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September 22, 2019

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News > Editorials
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NEWS: Blanco traveling to woo insurers to La.
Gov. Kathleen Blanco flew to California on Sunday to urge a large group of high-level insurance executives to come to Louisiana to write policies, and to explain to the computer modeling companies that make the projections that insurers use to set rates why their forecasts are too harsh and are hurting Louisiana.
OPINION: Governor yields economic development successes
So much has been written negatively about our Gov. Kathleen Blanco that it is unfortunate we do not occasionally hear something good. If the media is not careful, then it may not even look for the positive things that our governor is achieving for Louisiana.
EDITORIAL: Blanco plays key role in economic development
Louisiana is definitely in the running for what is seen as the largest single economic development project in the U.S. The Kuwaiti government is considering the construction of a refinery in the state. The investment could run higher than $4 billion; hundreds of construction jobs would be created, and there would be hundreds of high-paying permanent jobs available after completion.
EDITORIAL: A victory won for state's coast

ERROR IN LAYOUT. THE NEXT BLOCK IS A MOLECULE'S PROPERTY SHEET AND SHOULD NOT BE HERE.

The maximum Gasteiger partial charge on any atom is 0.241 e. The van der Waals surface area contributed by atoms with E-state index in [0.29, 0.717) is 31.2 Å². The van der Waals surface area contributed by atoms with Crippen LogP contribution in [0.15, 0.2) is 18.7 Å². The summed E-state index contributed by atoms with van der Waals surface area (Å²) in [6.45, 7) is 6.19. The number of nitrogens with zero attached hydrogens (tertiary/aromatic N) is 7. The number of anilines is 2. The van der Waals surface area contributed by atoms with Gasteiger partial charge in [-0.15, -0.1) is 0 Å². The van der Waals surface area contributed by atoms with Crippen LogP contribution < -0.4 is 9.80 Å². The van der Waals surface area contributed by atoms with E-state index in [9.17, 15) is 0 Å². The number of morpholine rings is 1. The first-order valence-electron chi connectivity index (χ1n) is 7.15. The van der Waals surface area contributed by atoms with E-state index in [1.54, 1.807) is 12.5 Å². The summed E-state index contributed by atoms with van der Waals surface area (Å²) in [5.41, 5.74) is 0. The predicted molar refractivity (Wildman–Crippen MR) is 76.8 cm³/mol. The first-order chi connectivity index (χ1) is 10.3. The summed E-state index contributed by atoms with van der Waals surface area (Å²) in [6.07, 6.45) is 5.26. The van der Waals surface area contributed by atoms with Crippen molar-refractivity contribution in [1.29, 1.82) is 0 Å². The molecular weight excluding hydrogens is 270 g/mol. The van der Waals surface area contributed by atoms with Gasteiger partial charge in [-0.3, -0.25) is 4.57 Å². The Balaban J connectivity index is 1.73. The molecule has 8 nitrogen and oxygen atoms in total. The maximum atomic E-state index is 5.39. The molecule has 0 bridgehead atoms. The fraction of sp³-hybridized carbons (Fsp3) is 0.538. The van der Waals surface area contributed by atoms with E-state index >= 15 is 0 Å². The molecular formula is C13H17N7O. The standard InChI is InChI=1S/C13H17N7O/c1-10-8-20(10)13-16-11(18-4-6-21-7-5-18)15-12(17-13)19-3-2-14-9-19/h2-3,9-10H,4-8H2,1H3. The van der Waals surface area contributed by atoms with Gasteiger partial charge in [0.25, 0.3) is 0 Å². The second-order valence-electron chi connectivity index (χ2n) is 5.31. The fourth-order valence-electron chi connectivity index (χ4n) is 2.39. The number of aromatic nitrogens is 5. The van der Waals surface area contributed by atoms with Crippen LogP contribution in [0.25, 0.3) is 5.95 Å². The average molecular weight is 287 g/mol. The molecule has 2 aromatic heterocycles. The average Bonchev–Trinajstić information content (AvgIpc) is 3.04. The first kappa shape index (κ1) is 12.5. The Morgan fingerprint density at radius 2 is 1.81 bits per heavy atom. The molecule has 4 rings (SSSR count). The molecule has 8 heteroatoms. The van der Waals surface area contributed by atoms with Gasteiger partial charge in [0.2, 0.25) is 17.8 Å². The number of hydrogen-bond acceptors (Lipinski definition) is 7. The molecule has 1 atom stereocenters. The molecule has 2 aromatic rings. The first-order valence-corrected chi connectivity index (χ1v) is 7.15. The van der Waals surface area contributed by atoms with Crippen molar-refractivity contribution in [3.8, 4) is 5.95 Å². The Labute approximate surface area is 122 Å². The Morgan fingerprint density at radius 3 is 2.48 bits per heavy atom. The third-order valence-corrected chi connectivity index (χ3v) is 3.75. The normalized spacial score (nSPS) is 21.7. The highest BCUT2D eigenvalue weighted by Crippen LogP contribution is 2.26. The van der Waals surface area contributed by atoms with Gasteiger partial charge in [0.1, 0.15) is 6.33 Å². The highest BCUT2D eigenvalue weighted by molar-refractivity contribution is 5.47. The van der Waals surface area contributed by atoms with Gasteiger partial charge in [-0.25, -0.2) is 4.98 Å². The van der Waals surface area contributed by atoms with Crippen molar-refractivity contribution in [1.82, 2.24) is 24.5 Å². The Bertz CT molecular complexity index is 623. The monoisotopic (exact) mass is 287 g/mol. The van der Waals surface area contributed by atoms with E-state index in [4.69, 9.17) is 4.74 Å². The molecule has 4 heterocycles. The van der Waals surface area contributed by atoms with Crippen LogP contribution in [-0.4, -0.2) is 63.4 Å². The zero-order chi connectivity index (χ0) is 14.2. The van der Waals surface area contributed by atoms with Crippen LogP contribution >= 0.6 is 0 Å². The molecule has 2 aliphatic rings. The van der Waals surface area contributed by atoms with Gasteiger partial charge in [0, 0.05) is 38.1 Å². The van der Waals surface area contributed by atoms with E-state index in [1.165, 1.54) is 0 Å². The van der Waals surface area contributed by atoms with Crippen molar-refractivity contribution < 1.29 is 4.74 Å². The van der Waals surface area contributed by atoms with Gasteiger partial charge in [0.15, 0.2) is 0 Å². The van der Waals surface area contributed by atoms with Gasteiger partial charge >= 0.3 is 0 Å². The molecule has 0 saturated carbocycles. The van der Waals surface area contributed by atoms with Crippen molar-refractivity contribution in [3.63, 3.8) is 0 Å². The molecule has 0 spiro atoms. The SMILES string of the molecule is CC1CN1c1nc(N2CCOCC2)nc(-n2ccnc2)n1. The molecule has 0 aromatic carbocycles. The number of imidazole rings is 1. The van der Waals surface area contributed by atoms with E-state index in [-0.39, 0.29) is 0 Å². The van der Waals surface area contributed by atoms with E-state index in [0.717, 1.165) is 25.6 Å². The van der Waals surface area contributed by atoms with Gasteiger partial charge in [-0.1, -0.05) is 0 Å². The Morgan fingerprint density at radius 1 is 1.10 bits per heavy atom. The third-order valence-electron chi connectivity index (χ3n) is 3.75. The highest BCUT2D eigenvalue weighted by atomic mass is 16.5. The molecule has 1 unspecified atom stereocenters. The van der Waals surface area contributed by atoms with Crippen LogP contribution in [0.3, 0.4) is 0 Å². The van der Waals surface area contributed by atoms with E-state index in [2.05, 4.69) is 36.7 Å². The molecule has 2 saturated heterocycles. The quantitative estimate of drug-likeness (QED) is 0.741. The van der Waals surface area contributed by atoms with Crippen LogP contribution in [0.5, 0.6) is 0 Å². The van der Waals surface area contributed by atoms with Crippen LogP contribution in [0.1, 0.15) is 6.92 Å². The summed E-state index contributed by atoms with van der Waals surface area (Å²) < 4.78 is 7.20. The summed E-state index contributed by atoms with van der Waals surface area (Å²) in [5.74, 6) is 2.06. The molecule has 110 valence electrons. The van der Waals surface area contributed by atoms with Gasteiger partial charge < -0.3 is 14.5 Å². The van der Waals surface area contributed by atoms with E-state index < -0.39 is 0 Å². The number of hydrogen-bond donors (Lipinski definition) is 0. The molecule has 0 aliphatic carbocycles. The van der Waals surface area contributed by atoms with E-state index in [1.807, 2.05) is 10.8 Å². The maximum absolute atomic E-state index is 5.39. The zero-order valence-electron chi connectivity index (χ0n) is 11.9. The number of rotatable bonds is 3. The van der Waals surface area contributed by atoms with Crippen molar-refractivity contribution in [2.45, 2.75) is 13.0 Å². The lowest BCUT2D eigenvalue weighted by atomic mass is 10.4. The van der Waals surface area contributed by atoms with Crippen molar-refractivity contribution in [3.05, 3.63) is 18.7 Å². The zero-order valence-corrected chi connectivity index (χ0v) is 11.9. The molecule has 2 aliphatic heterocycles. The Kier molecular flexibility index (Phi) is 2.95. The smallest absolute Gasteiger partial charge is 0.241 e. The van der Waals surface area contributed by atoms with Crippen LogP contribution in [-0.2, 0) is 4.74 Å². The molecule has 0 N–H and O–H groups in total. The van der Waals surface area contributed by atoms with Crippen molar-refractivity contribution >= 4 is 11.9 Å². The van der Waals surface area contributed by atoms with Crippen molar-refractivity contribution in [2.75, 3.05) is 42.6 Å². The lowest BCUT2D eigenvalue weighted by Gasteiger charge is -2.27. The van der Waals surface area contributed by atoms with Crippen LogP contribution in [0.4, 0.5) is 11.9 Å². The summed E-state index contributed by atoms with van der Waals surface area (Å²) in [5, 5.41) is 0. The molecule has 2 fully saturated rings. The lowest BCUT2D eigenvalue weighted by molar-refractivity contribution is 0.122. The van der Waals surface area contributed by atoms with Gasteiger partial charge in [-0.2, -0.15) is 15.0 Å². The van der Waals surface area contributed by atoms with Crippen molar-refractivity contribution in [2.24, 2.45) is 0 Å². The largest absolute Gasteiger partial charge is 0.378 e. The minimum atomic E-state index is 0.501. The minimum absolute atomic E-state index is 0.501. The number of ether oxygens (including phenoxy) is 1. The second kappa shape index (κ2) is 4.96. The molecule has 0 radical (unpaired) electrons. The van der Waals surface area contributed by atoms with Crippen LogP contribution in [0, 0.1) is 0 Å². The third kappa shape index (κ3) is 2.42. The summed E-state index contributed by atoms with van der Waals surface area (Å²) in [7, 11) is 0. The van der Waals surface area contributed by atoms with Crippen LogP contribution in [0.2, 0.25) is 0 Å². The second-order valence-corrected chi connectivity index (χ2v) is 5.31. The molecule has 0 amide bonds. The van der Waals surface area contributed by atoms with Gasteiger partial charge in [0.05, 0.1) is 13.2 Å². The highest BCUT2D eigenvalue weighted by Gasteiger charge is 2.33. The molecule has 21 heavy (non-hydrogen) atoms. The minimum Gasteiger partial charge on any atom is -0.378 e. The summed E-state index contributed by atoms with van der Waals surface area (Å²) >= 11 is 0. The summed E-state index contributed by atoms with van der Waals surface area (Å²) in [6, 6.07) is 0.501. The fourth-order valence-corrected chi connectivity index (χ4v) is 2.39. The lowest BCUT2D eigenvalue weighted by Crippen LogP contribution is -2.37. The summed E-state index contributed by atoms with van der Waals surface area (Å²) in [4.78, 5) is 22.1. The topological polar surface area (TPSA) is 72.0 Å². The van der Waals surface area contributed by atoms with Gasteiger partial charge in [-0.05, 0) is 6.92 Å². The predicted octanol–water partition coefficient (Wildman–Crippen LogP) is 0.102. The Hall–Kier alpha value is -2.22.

The campaign to save Louisiana's coast is being waged on many fronts, and it won't be won in a single battle. But each incremental victory helps, and on that score, we're gratified by Gov. Kathleen Blanco's recent success in a lawsuit against the federal government concerning the sale of oil and gas leases off Louisiana's coast.
EDITORIAL: Playing hardball works out for La.
Blanco's decision to play hardball with the federal government paid off in seeking to hold up offshore leases until the federal government followed the law and conducted comprehensive environmental assessments. The settlement of the lawsuit mere weeks before trial requires the impact statement to take into account "the changed landscape of Louisiana due to the 2005 storm season and the cumulative impacts" of offshore oil drilling. Even before Katrina and Rita hit the state had been working to get Washington's attention on why it needed an infusion of federal dollars both to protect a key national energy platform, but an important breeding ground for the seafood industry. The 2005 hurricane season vividly illustrated what happens with the loss of miles of marshlands that could have blunted the surges of Katrina and Rita. And when the storms passed, the coast had lost another 200 miles of wetland in 2005, instead of the usual 20. In noting the New York Times endorsement of more royalties, U.S. Sen. Mary Landrieu said time was growing short
EDITORIAL: Our View: Big developments are improving the state's big picture
Every now and then, it's healthy to pull back from the day-to-day business and take a look at the bigger picture -- the view from 30,000 feet. That's worth doing today, as we consider a number of exciting things taking place in Louisiana. You know the headlines for Central Louisiana. They are big, and there are lots of them. Because there's so much going on, some locals sound like they've got a mouthful of alphabet soup when they refer to the projects: UTC, ROM, P&G, PPP, IPC, STUSA, RRMC, CSFC, CLECO, AEX, 28E, 28W, JRTC, LSUA, LC, LTC, LCRP. You get the idea. With a few notable exceptions (can you say "McKesson"?), the headlines in Cenla are positive. That alphabet soup refers to the top tier of additions, expansions and new directions taking place in our region: